Nikhila Janakiram, MD, Harris Nickowitz, MD, Ivan Leroux, MD, Eva Ma, MD, Joseph Dellinger, MD, David Man, MD Huntington Hospital, Pasadena, CA
Introduction: Mucormycosis is an uncommon but often fatal fungal infection caused by species in the Mucorales order of fungi. The main mode of transmission is airborne, thus sinopulmonary complications are common (2). Infections involving the gastrointestinal tract rarely occur but are associated with extremely high mortality (1). Although rare, gastrointestinal mucormycosis has been reported in association with immunocompromised patients and diabetics (1). There are few reports of successfully treated gastric mucormycosis, most involving surgical interventions. Most patients with this disease in these limited reports unfortunately pass from overwhelming sepsis. This case vignette discusses a patient successfully treated solely with antifungal therapy.
Case Description/Methods: A 32 year old male with alcohol abuse and Kratom use was initially hospitalized for 7 days for acute alcoholic pancreatitis and discharged with steroids due to concern for alcoholic hepatitis. On day 14 of steroids, he was readmitted for acute blood loss anemia requiring transfusion. Initial esophagogastroduodenoscopy (EGD) showed gastric mucormycosis on biopsy of a 3 cm gastric fundal ulcer. Screening for additional risk factors was unremarkable, including an A1c of 5.5%. He was started on Amphotericin B and a second EGD showed improvement in the ulcer. Outpatient, he tolerated Amphotericin B well with minimal complications. A third EGD was done outpatient two weeks later with continued ulcer improvement. After completing a four week course of Amphotericin B, he was transitioned to Posaconazole for maintenance therapy. During another admission for alcoholic pancreatitis, a fourth EGD showed further resolution of his ulcer. He was discharged with a three month course of posaconazole.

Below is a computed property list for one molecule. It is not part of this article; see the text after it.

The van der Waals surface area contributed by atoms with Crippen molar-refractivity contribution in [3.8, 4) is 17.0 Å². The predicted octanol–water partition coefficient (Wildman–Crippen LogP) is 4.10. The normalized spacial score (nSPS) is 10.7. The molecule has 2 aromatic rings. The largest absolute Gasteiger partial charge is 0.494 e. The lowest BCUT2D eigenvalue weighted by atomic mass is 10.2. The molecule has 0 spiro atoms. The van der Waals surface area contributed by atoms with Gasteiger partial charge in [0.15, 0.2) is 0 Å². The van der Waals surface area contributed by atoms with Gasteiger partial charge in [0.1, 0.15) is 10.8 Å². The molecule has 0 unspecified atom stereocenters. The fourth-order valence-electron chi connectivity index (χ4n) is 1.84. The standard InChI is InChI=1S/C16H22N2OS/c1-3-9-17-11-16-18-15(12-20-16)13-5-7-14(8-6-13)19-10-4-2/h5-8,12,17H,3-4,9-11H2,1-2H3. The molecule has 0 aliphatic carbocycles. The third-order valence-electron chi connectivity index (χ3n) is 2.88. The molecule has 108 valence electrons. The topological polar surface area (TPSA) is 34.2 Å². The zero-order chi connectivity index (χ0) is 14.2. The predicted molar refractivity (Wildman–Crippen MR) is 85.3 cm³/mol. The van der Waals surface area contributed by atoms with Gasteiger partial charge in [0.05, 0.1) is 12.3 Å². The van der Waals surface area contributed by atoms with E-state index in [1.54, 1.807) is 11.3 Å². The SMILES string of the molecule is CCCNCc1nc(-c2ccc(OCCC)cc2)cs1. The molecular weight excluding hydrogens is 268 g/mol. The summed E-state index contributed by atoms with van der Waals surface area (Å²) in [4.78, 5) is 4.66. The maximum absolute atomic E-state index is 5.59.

Discussion: While rhinocerebral and pulmonary mucormycosis are more common, angioinvasive GI disease can also occur. Risk factors include diabetes (especially DKA), immunosuppression, and alcohol abuse (3). Regarding this case, risk factors include the patient’s history of alcohol abuse and recent steroid use for suspected alcoholic hepatitis. Kratom use could also be considered an exposure risk factor although studies are limited. This case report is unique in that a patient was successfully treated solely with anti-fungal therapy, which is unconventional as surgical intervention is usually required.
Disclosures: Nikhila Janakiram indicated no relevant financial relationships. Harris Nickowitz indicated no relevant financial relationships. Ivan Leroux indicated no relevant financial relationships. Eva Ma indicated no relevant financial relationships. Joseph Dellinger indicated no relevant financial relationships. David Man indicated no relevant financial relationships.
Nikhila Janakiram, MD, Harris Nickowitz, MD, Ivan Leroux, MD, Eva Ma, MD, Joseph Dellinger, MD, David Man, MD. P1031 - Case Report: Medically Managed Invasive Gastric Mucormycosis in a Non-Diabetic Patient With Alcohol Use Disorder, ACG 2021 Annual Scientific Meeting Abstracts. Las Vegas, Nevada: American College of Gastroenterology.